Those pictures coming in from the west coast look like real “hell on earth.” I can’t even imagine. None of us can unless we have been relocated to a shelter, are battling the inferno, or have personal experience with wildfires.
Before I share with you a text I received, please know that we don’t turn issues of national importance into political footballs here at Common Sense Civics and Citizenship. We seek to understand and do what we as citizens can to help our neighbors. So, no electioneering here. No blaming, naming or shaming others. Let’s begin to think this through.
I do not deny that the climate is changing. I’ve seen the weather go through a prolonged cold spell in the 1970s coupled with the threat of an impending ice age. This caused many young people to avoid having children. Now, the opposite is happening. A California acquaintance reports the temps at 110 degrees. It’s September. Think about living in those extreme temps with rolling blackouts that have no sure end. Getting your kids ready for bed in the dark. The inability to take a deep breath. Hell on earth all around you. The potential to lose everything and everyone you love.
I do not deny the importance of being good stewards of the environment. I remember when roadsides were littered with glass bottles and gum wrappers until one First Lady long ago championed the cause to “Keep America Beautiful.” And so we changed our flippant habits—translation: no more flipping trash out of the car windows.
I do not want to lay blame at anyone’s feet. While I believe we can maintain sane, healthy habits that Keep America Beautiful, I do not believe we can control the universe. We would have to have that kind of omnipotent power to stop natural disasters.
Here is a portion of a lengthy text from a west coast dear friend:
“Oh, we have been in situations where we have not seen the sun for weeks because of the cloys and rain, but that would be welcome at this point. If you look at air quality maps, our air is beyond hazardous. [It is literally “off the charts.”] I’m telling you that I don’t go outside and I have a deep cough and a headache every morning… Every day they encourage us that it’s going to rain or there’s going to be a west wind, but so far, it’s just not happening. Going out is just too awful. (This friend hikes mountains and walks 9-14 miles weekly). You never know how the fire behaved, and we won’t know for a while if the area that was burned, blazed super hot and is totally destroyed or was just singed and will come back…”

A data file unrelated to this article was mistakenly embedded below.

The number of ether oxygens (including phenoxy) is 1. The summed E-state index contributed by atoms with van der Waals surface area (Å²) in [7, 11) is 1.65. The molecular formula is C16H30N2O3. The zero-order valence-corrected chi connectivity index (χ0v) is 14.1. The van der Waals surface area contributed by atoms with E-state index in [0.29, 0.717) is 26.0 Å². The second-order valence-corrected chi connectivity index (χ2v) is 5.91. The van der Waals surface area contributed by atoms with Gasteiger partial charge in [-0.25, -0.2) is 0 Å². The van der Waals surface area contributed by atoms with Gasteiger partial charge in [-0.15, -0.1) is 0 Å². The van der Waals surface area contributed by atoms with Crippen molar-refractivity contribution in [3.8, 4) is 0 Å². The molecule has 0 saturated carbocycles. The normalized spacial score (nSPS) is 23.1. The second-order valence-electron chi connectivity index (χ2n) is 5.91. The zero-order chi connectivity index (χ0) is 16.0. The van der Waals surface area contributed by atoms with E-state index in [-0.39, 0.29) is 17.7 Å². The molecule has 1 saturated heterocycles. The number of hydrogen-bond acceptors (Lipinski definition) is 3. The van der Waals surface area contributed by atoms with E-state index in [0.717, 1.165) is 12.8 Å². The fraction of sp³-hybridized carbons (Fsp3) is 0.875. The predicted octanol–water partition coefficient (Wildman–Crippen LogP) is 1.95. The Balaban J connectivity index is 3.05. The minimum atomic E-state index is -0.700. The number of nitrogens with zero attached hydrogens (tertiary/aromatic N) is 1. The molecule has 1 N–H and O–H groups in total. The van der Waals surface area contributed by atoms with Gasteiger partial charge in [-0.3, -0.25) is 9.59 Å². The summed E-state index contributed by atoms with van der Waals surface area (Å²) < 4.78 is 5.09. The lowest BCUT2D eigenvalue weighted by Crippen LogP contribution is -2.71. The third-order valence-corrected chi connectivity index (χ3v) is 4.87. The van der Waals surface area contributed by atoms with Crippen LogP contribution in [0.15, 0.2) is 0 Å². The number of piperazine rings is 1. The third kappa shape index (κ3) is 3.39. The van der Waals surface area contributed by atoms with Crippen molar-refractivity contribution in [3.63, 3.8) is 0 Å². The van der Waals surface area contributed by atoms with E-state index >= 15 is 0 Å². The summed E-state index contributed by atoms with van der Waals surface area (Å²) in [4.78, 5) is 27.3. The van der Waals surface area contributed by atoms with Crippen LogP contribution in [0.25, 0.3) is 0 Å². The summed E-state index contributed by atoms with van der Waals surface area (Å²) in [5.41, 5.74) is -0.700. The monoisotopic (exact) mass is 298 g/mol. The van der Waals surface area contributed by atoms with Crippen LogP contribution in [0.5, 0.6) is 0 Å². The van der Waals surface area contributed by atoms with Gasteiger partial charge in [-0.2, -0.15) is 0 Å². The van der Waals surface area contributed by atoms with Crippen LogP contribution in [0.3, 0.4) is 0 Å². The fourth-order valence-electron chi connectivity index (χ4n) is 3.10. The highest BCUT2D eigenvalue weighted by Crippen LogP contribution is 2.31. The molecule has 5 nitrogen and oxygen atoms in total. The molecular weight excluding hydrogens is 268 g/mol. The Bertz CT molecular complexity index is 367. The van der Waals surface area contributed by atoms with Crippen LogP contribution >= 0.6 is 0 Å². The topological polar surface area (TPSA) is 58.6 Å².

Let’s pick up on that last sentence. How is it that some parts of the area are totally destroyed, and some are just singed. How is that possible? First, I acknowledge that the following conditions exist:
-record and near-record heat throughout the west coast in 2020
-severe drought conditions
-fires are usually staggered, but many fires are burning simultaneously, so resources are stretched thin
However, there is something called “forest management.” It seems that where forest floors have been raked to get rid of brush, the burn can be controlled, not become a towering inferno. Where is the outrage about managing the forest floor? Apparently, the forest floors, for environmental reasons, stopped being maintained some 20+ years ago. I am not a scientist by any means. I do have common sense, though. So do you. It seems that we hear a lot of blame placed on humans living near these areas, as well as human greed, error, and criminal behavior, but who is talking up the cause of a return to forest floor management? Why do we not see the outcry for a return to responsible forest floor management in all the talk about environmentalism, climate change, and extreme weather? We cannot control a heatwave today, but we can execute a cleanup plan for the forest floor. Instead, the beloved environment that we cherish is in soot and ashes now.
If you or your loved ones have been affected by these tragic wildfires, please know that there is no judgment placed on them from us at Common Sense Civics and Citizenship. We all want to see their land restored and fruitful. I think it’s time to recognize the issue of forest floor management as a significant factor in these wildfires. It’s an issue we can support.
This is Common Sense Civics and Citizenship.??